And it's all ramen.
It's trite but true that you don't understand the value of money until you're earning it.
opens fridge A pickle jar with one pickle, Sriracha, a flour tortilla (old but no mold), 2 slices of craft singles and a nearly week old slice of pizza hut pizza. I don't know about you guys but that sounds like a feast until I go grocery shopping tomorrow
As a responsible adult, when it's lunch time, you also realize that you have food at work (and not at the drive thru). 😒
Anything can be eaten if desperate enough
Tell that to my coworkers who justify spending $4 on coffee, and another $15 on a lunch almost everyday.
And sometimes you ain't even got that. There's been some days where I got me some home cooked sleep for dinner.
Hey man. You may only have 2 ingredients to make a meal, but you’ll get creative as fuck trying to make incompatible ingredients work. I myself discovered Buttermilk House Ramen at an all time financial low. Sounds disgusting but if made the right way is actually pretty damn good. It’s Ramen with fucking Jack in the Box Ranch.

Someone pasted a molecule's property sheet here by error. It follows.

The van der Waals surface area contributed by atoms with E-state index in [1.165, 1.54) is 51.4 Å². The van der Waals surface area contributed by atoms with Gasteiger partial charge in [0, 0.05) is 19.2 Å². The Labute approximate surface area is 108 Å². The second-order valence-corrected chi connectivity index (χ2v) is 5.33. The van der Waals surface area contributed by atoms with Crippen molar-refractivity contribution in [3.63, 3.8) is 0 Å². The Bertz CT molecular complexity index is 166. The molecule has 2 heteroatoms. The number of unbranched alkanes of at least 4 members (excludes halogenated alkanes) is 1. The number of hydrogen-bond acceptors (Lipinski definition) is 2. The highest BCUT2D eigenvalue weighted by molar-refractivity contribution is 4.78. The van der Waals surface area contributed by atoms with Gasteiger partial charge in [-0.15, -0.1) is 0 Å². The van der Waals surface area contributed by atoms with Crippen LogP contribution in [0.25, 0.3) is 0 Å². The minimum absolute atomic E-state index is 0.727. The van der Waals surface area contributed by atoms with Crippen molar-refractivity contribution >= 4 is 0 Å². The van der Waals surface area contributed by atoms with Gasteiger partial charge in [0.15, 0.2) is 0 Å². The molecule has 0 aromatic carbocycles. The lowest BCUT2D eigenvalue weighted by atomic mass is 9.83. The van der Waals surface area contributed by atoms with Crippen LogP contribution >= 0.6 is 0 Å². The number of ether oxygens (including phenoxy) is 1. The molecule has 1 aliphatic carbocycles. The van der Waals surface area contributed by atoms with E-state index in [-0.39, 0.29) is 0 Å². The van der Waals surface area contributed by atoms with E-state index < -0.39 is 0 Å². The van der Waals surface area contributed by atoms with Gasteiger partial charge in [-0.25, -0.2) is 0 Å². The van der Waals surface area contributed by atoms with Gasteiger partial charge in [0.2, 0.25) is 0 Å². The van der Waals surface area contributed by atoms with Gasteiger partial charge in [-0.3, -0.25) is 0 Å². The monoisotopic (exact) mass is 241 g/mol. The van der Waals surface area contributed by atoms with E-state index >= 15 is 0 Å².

And I realized that I probably should close the door when it’s cold out. Amazing!
Whats up? malnutrition club checking in
Lol, my fridge is filled condiments and my cabinets are filled with seasonings. No actual food.
And you don’t realize how expensive that food is when you buy it at the store, either
I'll eat anything
people who arent cooking at home have a lot of money or are bad with money
Yeah but I can pay waitr to deliver me a 10 dollar sandwich for 26 dollars.
This must be what be what people mean by "You'll become more conservative when you're older." Because now I feel this tweet but I also want Jeff Bezos taxed liked a New York cigarette.
More importantly - No, I don't have any McDonald's money.
I'd say, once I moved out I realized that we did indeed have food at home in my parents' place
I've been militant about turning off the lights when I saw that electric bill.
Meh just buy a bunch of frozen pizzas. Good shit
Nah, once I got a job $8.50 drained outta my bank account each day.
I remember the time I bought my first full pantry of food for my first apartment. I called my mom on the way home from the grocery amazed at how quickly it all added up.
But more than that I was filled with love and gratitude and bewilderment at how she made it work all those years as a single mom with 4 children. After she left my dad in the early 90s she probably only made 30-50K/year the next 20 years in various roles. There were many hard times financially where we teetered on the brink of disaster, yet still managed to live a solid middle class life while being happy as clams growing up.
I am now the breadwinner for my family at 72K while my husband stays at home with our son, and we legitimately struggle paycheck to paycheck many times throughout the year. Obviously the economy has changed but I still dont know how she managed.